Weeks go by smoothly, orchestrated by normal routine. Plans pay off hitchlessly. Murphy’s Law, once respected as harsh reality, takes on the seeming of dark-humored mythology.

Times like these put me on my guard.

In times like these, in disbelief and half amazed, I admire the tenuously-balanced system of my existence—of society’s complex web, of the unlikely miracle of life itself, of universal physics and all its mind-blowing implications and unknowns—and murmur like Bernadette Peters in The Jerk as she peels away Steve Martin’s beauty mask: “This shit really works!”

Do you ever start to worry when you’ve been feeling comfortable, maybe even downright happy, for an extended period of time? Ever get superstitious about your own life? Maybe it’s just me. It’s at times like these when Act II’s hungry, predatory shadow circles the fat-rodent-riddled Act I meadow of my mind.

Something’s gotta give.

In conventional story structure, the catalyst lurks between  Act I and Act II, triggering the protagonist’s next move into conflict-laden times ahead. This catalyst is the inciting incident that breaks the main character’s sense of normalcy, for better or worse. In real life, the notion of this permeable boundary between all-is-well-Act I into the rising-stakes-Act II is prime fodder for anxiety.

Have you ever experienced an ominous sense of impending entropy? Ever felt like forces of chaos and disorder were leaning in just a liiiiittle too close?

Conflict shall arise in some form, as inevitable as death and taxes. And unlike a typical movie, with its singular A-plot and neatly-integrated subplots, real life sometimes bears multiple simultaneous conflicts of A-plot status. Competing calls to action. A potential legion of antagonists.

From Act I’s halcyon standpoint, the suspense is killer.

Where routine had once established itself without blemish, where carefully planned systems once operated smoothly—suddenly, the routine cannot hold. The system does not suffice. Neither is enough to keep chaos at bay. Cannot forego entropy. Cannot block the froth-mouthed Act II wolf from entering Act I’s placid, self-satisfied throne room.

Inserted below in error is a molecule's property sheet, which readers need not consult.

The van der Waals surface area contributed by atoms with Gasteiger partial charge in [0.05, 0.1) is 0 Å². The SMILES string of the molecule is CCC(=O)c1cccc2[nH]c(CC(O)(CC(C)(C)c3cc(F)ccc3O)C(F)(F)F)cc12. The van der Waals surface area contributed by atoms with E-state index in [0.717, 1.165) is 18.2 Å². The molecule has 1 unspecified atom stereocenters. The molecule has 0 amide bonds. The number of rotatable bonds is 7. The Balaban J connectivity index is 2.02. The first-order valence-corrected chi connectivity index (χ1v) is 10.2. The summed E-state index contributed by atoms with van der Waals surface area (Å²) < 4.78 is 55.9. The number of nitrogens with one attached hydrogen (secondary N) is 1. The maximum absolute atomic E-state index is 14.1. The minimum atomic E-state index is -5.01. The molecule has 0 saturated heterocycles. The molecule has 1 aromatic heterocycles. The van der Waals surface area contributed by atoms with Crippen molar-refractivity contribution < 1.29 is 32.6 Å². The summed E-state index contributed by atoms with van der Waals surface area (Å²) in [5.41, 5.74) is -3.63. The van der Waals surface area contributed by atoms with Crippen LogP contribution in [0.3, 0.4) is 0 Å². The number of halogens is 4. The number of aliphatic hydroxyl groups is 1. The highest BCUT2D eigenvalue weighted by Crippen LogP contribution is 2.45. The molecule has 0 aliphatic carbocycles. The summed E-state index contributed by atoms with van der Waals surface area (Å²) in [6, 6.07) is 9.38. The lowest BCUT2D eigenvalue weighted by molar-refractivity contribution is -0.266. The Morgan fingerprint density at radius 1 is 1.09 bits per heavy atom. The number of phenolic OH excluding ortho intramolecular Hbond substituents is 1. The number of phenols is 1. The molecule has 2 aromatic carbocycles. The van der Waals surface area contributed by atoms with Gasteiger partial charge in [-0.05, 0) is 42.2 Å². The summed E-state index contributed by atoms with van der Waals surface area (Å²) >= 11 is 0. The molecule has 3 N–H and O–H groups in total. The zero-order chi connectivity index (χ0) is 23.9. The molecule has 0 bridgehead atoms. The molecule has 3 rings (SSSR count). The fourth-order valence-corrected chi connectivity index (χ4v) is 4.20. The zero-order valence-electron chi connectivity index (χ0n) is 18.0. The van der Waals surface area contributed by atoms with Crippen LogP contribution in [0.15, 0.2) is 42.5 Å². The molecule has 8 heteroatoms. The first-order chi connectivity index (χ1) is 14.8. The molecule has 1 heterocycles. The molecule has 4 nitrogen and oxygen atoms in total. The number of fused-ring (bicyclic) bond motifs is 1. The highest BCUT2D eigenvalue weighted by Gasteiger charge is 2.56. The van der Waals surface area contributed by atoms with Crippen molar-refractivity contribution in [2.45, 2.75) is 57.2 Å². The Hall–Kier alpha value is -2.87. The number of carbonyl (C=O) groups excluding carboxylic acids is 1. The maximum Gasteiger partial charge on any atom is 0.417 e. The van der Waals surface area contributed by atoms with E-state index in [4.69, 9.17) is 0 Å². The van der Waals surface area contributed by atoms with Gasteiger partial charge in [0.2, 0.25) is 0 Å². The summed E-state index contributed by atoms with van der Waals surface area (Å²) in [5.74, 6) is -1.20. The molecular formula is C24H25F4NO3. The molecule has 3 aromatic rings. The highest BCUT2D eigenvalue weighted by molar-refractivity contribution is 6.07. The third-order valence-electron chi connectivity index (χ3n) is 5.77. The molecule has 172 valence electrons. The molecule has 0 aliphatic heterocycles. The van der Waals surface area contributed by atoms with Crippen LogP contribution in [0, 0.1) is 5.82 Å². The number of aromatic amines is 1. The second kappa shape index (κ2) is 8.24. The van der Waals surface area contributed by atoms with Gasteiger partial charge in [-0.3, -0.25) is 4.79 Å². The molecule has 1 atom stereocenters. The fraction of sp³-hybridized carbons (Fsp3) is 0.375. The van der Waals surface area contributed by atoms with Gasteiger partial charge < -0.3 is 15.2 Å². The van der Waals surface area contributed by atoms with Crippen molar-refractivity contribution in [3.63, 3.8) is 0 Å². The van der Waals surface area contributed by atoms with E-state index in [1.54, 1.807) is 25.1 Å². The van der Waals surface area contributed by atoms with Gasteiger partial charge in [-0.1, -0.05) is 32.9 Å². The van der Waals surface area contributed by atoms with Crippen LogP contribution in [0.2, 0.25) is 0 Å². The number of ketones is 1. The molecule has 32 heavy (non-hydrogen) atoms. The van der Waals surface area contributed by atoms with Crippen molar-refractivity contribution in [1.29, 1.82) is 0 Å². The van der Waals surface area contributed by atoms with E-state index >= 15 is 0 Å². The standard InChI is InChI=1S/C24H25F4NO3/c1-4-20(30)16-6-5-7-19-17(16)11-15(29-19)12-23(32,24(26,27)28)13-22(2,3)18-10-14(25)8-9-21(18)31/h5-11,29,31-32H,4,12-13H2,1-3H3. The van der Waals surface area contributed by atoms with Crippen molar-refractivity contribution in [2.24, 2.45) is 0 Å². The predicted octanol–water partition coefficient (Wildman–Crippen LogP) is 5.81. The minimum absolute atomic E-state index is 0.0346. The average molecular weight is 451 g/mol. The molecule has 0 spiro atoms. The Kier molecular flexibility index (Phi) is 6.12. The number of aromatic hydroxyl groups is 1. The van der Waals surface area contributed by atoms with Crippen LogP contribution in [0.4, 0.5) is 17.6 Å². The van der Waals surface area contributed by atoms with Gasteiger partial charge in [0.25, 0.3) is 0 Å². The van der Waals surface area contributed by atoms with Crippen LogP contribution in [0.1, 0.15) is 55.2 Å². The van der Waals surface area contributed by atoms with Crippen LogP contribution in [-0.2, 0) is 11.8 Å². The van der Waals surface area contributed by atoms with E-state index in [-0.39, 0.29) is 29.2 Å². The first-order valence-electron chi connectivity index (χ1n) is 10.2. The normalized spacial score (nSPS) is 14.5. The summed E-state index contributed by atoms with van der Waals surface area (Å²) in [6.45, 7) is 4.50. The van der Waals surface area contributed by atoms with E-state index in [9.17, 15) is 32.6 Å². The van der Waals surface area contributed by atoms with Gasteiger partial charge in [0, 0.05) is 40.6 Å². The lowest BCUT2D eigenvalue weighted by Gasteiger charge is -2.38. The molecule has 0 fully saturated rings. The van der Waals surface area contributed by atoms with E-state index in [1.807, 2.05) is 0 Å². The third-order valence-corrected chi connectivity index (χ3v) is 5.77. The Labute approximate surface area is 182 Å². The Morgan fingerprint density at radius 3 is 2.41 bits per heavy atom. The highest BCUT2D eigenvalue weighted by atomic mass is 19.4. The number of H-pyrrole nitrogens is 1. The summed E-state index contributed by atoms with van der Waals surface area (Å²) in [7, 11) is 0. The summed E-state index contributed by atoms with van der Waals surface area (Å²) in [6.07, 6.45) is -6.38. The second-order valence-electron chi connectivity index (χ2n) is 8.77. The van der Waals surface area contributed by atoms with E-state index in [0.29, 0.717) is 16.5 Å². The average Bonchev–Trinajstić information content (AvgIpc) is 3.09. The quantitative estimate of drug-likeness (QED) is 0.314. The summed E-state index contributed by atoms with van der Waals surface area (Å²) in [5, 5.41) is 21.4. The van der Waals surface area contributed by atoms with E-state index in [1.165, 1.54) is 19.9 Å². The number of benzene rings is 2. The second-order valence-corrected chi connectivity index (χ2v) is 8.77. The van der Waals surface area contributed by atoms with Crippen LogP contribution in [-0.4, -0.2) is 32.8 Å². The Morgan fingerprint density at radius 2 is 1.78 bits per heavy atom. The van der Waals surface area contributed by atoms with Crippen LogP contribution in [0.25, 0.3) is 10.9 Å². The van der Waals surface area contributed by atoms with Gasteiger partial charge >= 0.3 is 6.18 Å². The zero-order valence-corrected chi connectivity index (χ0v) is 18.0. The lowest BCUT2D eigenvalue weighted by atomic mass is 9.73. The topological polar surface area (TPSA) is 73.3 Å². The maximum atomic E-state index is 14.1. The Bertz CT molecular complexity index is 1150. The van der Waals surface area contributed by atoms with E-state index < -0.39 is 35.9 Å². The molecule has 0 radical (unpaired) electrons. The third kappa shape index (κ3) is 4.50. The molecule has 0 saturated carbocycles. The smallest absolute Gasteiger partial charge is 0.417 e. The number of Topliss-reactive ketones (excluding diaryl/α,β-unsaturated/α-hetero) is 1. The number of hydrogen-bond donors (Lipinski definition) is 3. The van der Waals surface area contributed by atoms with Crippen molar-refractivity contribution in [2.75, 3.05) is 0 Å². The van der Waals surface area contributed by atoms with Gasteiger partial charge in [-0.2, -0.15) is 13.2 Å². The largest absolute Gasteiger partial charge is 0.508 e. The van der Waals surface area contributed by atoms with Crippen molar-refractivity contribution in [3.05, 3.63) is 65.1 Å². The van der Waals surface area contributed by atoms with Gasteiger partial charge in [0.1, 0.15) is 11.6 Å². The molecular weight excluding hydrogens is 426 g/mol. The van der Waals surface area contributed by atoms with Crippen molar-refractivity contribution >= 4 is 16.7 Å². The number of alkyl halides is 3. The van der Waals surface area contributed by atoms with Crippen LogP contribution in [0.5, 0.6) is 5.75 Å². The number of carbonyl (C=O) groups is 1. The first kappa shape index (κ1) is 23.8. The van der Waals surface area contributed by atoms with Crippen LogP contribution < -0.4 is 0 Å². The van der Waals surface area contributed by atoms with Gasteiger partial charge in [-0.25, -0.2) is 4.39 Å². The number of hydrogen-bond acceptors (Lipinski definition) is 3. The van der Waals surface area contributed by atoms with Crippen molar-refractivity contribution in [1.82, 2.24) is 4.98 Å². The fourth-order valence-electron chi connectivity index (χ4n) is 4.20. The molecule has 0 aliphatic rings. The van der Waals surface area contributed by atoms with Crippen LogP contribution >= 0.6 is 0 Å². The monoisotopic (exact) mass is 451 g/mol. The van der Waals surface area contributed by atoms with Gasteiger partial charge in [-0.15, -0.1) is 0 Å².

As Steve Martin circa ’79 might advise, stay away from the cans.

When next my tidy little system shows its limits—when my halcyon days are upset by the next inciting incident of life’s complex narrative—I wonder: what sort of protagonist will I prove to be?

 

Inherent Imprecision

I’m in the throes of revising a first-draft screenplay, and my buzz is officially harshed.

The first draft process had me in love with the world for months. I was not only on Cloud 9, but I had my head placed firmly in the clouds  above  Cloud 9.

While writing my first draft, I ate, slept, and drank creative catharsis. Every chunk of passive-voiced, clunky, on-the-nose verbiage was a respectable part of the process. 250 words was a small success, even at its worst output.

Times have changed.

I’m cringing on a regular basis these days, warm-cheeked as I read through dialogue worthy of a child’s puppet show. I’m regularly overwhelmed by the fixes I hope to implement, even as I tick them off my to-do list one by one. I progress through this second-draft rewrite with full rational knowledge that perfection is elusive. But let me tell you something: emotional idiocy often reigns supreme around here. Still I reach and reach for perfection, riding the waves of frustration and imposter-syndrome panic as if I didn’t know better.